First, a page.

Research at the Rivers and Lochs Institute falls broadly within four Themes:
- Fish and Fisheries Genetics
- Biodiversity Monitoring (eDNA)
- Catchment Management
- Aquaculture-Environment Interactions
- Biodiversity Management and Socioecology
The Methods used across the themes centre upon the use of a variety of molecular markers to characterise fish stocks using population genetics, and the use of eDNA to identify defined target species (qPCR) or to explore and reconstruct full communities (eDNA). You can find out more about our Facilities here
Our Projects address the state of conservation of species such as Atlantic Salmon (identification of domestication genes, stock assessment and improvement), Arctic Charr (effects of climate change across the entire circumpolar species range), Pearl Mussels and Slender Naiad. In other projects we are using eDNA to map entire ecosystems, e.g. observing the effect of dams on freshwater biodiversity and monitoring the seabed below cages to support aquaculture management, a theme that is more broadly supported through the UHI aquaculture network.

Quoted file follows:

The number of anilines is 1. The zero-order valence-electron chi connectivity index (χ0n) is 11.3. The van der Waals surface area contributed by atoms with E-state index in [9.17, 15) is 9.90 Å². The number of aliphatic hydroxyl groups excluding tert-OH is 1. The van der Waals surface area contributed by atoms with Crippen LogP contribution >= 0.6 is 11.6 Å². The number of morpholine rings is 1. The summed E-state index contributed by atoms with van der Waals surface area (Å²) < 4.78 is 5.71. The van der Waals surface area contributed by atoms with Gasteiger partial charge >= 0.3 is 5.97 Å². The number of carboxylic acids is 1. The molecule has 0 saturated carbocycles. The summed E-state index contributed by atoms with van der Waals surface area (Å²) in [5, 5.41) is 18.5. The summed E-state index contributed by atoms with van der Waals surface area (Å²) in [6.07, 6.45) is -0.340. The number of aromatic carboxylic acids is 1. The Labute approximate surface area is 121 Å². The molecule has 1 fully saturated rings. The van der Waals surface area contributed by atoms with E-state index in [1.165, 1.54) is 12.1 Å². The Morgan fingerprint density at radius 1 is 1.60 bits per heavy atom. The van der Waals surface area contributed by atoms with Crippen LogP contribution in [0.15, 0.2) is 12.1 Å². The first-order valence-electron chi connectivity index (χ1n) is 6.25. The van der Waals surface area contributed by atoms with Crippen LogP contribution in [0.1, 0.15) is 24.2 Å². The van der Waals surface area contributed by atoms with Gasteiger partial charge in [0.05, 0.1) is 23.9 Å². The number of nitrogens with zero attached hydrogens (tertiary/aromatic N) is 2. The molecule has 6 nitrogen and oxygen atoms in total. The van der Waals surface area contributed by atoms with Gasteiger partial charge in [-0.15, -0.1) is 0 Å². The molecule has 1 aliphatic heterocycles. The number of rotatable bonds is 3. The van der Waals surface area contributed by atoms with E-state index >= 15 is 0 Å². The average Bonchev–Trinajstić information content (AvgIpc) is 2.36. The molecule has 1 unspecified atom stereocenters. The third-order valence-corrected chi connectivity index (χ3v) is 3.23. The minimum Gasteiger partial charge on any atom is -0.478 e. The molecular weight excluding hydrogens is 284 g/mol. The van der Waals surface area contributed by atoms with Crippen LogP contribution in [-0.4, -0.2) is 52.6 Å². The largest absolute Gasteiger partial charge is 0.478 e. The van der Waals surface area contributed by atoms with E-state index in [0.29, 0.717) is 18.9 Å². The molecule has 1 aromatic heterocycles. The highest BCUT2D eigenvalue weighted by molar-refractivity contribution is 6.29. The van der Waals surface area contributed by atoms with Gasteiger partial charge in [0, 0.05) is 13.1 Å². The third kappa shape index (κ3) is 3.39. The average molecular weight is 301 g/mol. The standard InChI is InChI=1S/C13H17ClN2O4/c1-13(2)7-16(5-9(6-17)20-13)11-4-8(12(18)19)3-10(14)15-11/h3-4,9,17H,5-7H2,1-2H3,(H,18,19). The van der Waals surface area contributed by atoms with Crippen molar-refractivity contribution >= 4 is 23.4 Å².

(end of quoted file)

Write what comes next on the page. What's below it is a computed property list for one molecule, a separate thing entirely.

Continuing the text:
The River and Lochs is also conducting interdisciplinary research into freshwater history, heritage and conservation to support the tourism sector and contribute to the understanding of the socioecological changes associated with river and water use over time.